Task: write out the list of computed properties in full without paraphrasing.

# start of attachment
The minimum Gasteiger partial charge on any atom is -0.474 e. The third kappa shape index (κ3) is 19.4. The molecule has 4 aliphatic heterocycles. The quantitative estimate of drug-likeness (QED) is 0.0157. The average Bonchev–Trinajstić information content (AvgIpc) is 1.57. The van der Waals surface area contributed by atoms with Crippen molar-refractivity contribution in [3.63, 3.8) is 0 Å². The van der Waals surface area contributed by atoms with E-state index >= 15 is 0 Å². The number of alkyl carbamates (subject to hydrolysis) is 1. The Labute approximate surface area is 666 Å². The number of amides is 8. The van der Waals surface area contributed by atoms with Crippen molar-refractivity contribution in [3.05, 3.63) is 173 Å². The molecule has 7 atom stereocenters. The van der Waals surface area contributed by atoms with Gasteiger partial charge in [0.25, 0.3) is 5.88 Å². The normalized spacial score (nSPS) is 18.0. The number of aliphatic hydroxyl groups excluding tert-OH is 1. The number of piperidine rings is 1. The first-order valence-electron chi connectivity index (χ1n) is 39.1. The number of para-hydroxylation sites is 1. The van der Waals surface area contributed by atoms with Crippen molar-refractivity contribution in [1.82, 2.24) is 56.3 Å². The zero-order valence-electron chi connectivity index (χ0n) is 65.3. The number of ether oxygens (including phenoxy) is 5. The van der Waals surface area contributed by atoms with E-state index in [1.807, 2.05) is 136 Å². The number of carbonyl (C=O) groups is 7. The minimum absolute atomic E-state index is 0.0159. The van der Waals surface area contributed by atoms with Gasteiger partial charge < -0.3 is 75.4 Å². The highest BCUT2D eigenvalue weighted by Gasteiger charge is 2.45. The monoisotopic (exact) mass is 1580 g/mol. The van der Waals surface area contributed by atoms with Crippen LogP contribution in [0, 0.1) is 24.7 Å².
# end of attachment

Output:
The minimum Gasteiger partial charge on any atom is -0.474 e. The third kappa shape index (κ3) is 19.4. The molecule has 4 aliphatic heterocycles. The quantitative estimate of drug-likeness (QED) is 0.0157. The average Bonchev–Trinajstić information content (AvgIpc) is 1.57. The van der Waals surface area contributed by atoms with Crippen molar-refractivity contribution in [3.63, 3.8) is 0 Å². The van der Waals surface area contributed by atoms with E-state index >= 15 is 0 Å². The number of alkyl carbamates (subject to hydrolysis) is 1. The Labute approximate surface area is 666 Å². The number of amides is 8. The van der Waals surface area contributed by atoms with Crippen molar-refractivity contribution in [3.05, 3.63) is 173 Å². The molecule has 7 atom stereocenters. The van der Waals surface area contributed by atoms with Gasteiger partial charge in [0.25, 0.3) is 5.88 Å². The normalized spacial score (nSPS) is 18.0. The number of aliphatic hydroxyl groups excluding tert-OH is 1. The number of piperidine rings is 1. The first-order valence-electron chi connectivity index (χ1n) is 39.1. The number of para-hydroxylation sites is 1. The van der Waals surface area contributed by atoms with Crippen molar-refractivity contribution in [1.82, 2.24) is 56.3 Å². The zero-order valence-electron chi connectivity index (χ0n) is 65.3. The number of ether oxygens (including phenoxy) is 5. The van der Waals surface area contributed by atoms with E-state index in [1.807, 2.05) is 136 Å². The number of carbonyl (C=O) groups is 7. The minimum absolute atomic E-state index is 0.0159. The van der Waals surface area contributed by atoms with Gasteiger partial charge < -0.3 is 75.4 Å². The highest BCUT2D eigenvalue weighted by Gasteiger charge is 2.45. The monoisotopic (exact) mass is 1580 g/mol. The van der Waals surface area contributed by atoms with Crippen LogP contribution in [0, 0.1) is 24.7 Å².